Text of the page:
Absurd Person Singular by Alan Ayckbourn– 12th October 2021 – Theatr Clwyd

Three married couples. Three kitchens. Three Christmas parties.

Yes, I know it’s October and I’ve mentioned the “C” word, but forgive me, this was another of those long-awaited productions delayed by covid that I’ve been itching to see and believe me it could have been worse; when the tour started in Derby they were having Christmas in June!

Sidney Hopcroft doesn’t have much going for him, he’s uneducated, charmless, a local tradesman, but he has a will and a desire to succeed. His wife Jane is the typical suburban 1970’s housewife, lacking ambition and maintaining a spotless home. And I do mean spotless. The play opens in the Hopcroft’s kitchen and Jane is cleaning. Cleaning, cleaning, cleaning. Everything must be perfect tonight; somehow, Sidney has persuaded her to throw a Christmas Eve party to impress his bank manager and a local architect.

As the celebrations begin, unsurprisingly, these three odd couples all end up in the kitchen – I mean this is a party and all the best parties I’ve ever frequented have ended up in the kitchen. You can tell a lot about someone from their kitchen or at least that’s what banker Ronald and his wife Marion think. This tiny, bright orange Formica kitchen might not be to everyone’s taste, certainly not Marion’s, but it is spotlessly clean, and it has simple mod cons like an automatic washing machine which Jane is so excited to tell her guests about. Chaos reigns supreme and the atmosphere changes from quiet anticipation to hilarity as the audience witness the comic capers of the Hopcroft’s as they desperately try to win over the Jacksons and Brewster-Wrights.

How many people does it take to change a lightbulb? Six according to Alan Ayckbourn - one to try committing an act of suicide and five to be so self-absorbed that they don’t notice. It’s a year later, and it’s the turn of architect Geoffrey Jackson and his wife Eva to host the Christmas festivities. Eva is sat in a more upmarket traditional pine kitchen, it feels more spacious than the Hopcroft’s kitchen, but void of any personality. There’s no automatic washing machine here, instead laundry is dumped in a basket in the corner; the oven is filthy and crumpled bits of paper adorn the floor. Sat at a cluttered kitchen table, Eva is penning a suicide note, but her husband is too wrapped up rummaging through the cupboards trying to find some drinks for the evening’s party which he’d forgotten about. Enter Jane, wearing slightly better clothes than last year, but still obsessively cleaning. As Geoffrey and Eva’s world is falling apart, she fills a bowl with water and merrily chats and sings to herself as she scrubs their oven clean, blissfully unaware of the dark torment raging in Eva’s head. Helen Keeley deserves a special mention for the way she managed to convey so much emotion as the catatonically depressed Eva, despite remaining mute for most of Act Two.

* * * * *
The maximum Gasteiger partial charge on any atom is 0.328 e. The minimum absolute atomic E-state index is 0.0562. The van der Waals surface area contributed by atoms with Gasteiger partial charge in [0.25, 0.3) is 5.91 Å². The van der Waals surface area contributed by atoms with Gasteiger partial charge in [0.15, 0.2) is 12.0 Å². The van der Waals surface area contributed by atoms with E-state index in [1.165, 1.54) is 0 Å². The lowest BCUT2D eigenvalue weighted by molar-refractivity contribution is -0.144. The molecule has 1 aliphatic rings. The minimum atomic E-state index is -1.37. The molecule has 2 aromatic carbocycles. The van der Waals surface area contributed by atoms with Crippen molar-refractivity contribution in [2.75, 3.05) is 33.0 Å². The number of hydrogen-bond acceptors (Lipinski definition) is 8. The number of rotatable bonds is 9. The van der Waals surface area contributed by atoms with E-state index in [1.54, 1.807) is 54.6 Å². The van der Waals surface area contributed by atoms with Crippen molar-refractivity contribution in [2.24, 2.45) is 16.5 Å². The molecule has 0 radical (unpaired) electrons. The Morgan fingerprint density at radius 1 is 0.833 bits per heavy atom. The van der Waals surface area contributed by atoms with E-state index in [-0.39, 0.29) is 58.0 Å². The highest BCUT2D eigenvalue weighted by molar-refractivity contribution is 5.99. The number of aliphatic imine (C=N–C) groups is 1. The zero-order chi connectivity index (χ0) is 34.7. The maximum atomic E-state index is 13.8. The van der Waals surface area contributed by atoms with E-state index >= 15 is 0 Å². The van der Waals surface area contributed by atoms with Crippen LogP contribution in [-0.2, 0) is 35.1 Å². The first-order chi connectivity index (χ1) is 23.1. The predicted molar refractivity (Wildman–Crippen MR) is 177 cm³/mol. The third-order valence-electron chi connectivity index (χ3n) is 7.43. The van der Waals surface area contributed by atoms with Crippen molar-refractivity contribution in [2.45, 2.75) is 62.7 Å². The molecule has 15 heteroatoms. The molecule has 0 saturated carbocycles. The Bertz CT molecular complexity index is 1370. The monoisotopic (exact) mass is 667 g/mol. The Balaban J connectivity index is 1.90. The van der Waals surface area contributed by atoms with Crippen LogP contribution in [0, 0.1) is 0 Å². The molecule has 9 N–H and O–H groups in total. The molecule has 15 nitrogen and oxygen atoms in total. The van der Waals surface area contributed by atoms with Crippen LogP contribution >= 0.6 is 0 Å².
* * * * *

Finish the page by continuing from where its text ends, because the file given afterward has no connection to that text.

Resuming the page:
The third and final Christmas and more cracks are beginning to show as the tables have turned on the fortunes of our three couples. A quick transformation of the stage and we’re sitting in the freezing dining room, just off the kitchen, of the Brewster-Wrights. Eva has transformed from the suicidal blond to the supportive friend to the alcoholic Marion who no longer cares about her appearance and is oblivious to the cold as she flounces around in her nightdress.

Ronald’s bank now depends on the deposits from Sidney whose business has slowly and steadily grown. After the literal collapse of one of Geoffrey’s architectural designs, he is now dependent on working on Sidney’s housing projects – something that he poured scorn on only a few years earlier. But needs must if you want to keep the roof over your head. The comic twists and poignant moments take another turn as the Jacksons and Brewster-Wrights pretend to not be at home when the Hopcroft’s arrive.

There’s an element of Chekhov despair drifting throughout the play; Sidney and his little wife were a joke, their role was to flatter the egos of their betters; but now, they are the ones calling the shots. During the last act Sidney, once nervous and desperate to find favour, has a newfound confidence and has everyone dancing to his own tune as he demands that everyone plays his party games. He has brought gifts, knowing full well the compliment can no longer be reciprocated. He did what he had to do in the 1970’s get rich culture to make something of himself, whilst the lazy banker and architect let the grass grow under their feet and their wives found solace at the bottom of a bottle of gin or a packet of anti-depressants. Let’s hope Sidney remembers what rises to the top can quickly sink to the bottom if he’s not careful.

Just like Dickens’ ghosts of Christmas Past, Present and Future, Absurd Person Singular takes you on a journey of self-awareness; but rather than a selfish man trying to redeem himself, this play takes you on an emotional roller coaster through the nuances of the different classes, how they look at themselves and each other, and it gives a comic nod to the dangers of holding social gatherings. This is not a play stuck in the 1970’s, sadly it remains prescient today. We don’t need to throw parties anymore to try to impress, we’re now a society obsessed with social media, wanting to achieve the unattainable…whatever the cost.


Sidney Hopcroft: Paul Sandys
Jane Hopcroft: Felicity Houlbrooke
Geoffrey Jackson: John Dorney
Eva Jackson: Helen Keeley
Ronald Brewster-Wright: Graham O’Mara
Marion Brewster-Wright: Rosanna Miles

The 2021 tour concluded at Theatr Clwyd.